Radiopharm Theranostics extends access to Terbium-161 to treat advanced prostate cancer

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By Imelda Cotton - 
Radiopharm Theranostics ASX RAD 402 TerThera Terbium-161 treat advanced prostate cancer Tb-161

Radiopharm Theranostics (ASX: RAD) has extended an agreement with Dutch radionuclide producer TerThera for the supply of Terbium-161 (Tb-161) in the development of lead candidate RAD402 to treat advanced prostate cancer.

The agreement is for an initial period of three years and Radiopharm is expected to place an initial order for the isotope later this year.

Tb-161 will be linked to a proprietary monoclonal antibody (mAb) to form Radiopharm’s RAD402 radiotherapeutic designed to target the KLK3 gene which is highly expressed in prostate cancer cells but limited in healthy tissue.

Radiopharm plans to initiate a Phase I dose escalating trial evaluating the safety and efficacy of the novel radiopharmaceutical in late 2024.

Differentiated technology

Managing director Riccardo Canevari said the company was keen to bring a highly differentiated technology such as Tb161-RAD402 to patients with advanced prostate cancer.

“Until now, prostate-specific membrane antigen (PSMA) targeting agents have represented the only theranostic option in the market or in development [but] we have decided to leverage a different mechanism of action by targeting KLK3… the combination with Tb-161 is unique and highly promising,” he said.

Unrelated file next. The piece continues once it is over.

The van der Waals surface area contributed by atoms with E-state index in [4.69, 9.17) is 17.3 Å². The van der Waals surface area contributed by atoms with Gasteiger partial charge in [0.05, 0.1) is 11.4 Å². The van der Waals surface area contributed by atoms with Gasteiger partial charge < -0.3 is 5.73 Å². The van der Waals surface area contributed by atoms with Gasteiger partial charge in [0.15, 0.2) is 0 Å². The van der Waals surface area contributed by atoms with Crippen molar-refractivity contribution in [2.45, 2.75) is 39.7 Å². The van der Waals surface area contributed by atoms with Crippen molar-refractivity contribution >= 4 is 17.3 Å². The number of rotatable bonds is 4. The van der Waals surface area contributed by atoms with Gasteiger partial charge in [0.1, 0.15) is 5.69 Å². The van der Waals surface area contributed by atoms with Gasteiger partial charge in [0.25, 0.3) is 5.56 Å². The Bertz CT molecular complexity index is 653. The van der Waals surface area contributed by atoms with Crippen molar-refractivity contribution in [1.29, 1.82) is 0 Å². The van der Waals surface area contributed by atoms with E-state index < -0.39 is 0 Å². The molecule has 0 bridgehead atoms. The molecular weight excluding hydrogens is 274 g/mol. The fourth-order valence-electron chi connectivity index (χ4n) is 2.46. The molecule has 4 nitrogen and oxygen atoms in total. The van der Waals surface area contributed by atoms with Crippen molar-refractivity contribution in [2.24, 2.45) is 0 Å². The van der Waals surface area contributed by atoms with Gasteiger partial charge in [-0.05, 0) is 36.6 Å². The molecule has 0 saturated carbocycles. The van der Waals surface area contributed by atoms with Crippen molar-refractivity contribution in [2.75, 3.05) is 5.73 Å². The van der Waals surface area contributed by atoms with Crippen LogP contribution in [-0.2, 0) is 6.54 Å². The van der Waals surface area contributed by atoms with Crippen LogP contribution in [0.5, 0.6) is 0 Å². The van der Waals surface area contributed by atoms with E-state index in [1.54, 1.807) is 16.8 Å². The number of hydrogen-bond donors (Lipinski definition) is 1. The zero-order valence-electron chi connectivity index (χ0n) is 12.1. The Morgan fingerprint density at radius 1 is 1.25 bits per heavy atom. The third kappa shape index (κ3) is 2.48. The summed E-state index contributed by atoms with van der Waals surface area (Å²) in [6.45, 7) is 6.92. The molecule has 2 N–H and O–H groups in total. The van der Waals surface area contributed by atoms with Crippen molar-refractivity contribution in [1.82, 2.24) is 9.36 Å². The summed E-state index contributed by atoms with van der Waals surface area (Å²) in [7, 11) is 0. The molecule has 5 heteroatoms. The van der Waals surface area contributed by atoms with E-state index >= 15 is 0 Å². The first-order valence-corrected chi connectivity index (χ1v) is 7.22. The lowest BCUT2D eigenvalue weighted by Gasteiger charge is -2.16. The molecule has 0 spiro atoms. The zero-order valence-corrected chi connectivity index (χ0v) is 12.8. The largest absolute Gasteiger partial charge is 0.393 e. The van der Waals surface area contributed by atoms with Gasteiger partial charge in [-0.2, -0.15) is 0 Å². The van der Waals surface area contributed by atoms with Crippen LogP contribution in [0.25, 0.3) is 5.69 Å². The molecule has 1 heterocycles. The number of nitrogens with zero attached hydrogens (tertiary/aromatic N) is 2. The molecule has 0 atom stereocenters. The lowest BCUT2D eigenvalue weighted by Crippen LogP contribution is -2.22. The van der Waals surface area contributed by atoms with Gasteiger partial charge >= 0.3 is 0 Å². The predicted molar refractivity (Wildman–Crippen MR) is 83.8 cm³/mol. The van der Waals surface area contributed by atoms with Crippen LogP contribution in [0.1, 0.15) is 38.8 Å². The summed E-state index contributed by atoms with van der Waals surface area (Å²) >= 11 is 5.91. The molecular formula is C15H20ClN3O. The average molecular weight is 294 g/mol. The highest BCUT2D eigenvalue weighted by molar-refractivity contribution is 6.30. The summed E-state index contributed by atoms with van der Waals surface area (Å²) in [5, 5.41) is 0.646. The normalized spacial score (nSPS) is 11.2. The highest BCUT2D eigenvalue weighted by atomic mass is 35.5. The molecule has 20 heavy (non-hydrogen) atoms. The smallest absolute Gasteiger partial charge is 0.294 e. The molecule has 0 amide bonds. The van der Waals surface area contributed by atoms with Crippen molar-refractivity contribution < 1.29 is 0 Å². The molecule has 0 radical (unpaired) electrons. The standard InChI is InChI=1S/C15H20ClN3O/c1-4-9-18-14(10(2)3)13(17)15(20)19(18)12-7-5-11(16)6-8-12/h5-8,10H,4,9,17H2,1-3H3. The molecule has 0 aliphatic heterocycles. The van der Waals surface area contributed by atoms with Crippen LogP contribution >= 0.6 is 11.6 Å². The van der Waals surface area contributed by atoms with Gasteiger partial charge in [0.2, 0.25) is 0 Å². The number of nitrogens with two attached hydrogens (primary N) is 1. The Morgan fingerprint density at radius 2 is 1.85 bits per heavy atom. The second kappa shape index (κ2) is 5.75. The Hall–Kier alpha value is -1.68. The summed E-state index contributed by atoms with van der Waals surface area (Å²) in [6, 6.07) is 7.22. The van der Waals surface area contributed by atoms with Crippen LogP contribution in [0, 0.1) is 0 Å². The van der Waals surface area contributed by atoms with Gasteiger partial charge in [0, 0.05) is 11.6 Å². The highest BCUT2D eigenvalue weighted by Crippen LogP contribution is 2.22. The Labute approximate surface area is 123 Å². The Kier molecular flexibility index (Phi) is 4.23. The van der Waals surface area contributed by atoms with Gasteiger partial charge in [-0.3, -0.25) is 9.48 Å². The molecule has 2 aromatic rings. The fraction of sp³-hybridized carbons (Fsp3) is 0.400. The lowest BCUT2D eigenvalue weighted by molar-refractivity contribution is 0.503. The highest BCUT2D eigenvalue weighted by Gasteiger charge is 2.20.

“We signed our first agreement with TerThera in April for RAD602 in brain cancer and we have now decided to develop a second molecule linked with Tb-161… we are the first company with access to Tb-161 for clinical development [and] it is a really exciting innovation.”

Strong pre-clinical results

Tb-161 has shown strong pre-clinical results in comparison with the predominantly-used Lutetium 177 (Lu-177) targeted radiation therapy.

It is believed to be ideal for targeted cancer treatment due to its unique emissions of Auger electrons and short-range beta particles.

The beta radiation travels only a few millimetres and Auger electron emission has a higher linear energy transfer which travels less than the width of a single cell.

The Auger effect increases the potency and efficacy of selective tumour cell destruction while leaving surrounding healthy tissue largely unaffected.

Mr Canevari said Tb‐161 had shown excellent bio-equivalence, presenting a bio-distribution comparable to current radiolanthanides and is “potentially superior” to Lu-177.

It is expected to translate into higher absorbed doses in micro-metastatic disease, with less kidney toxicity.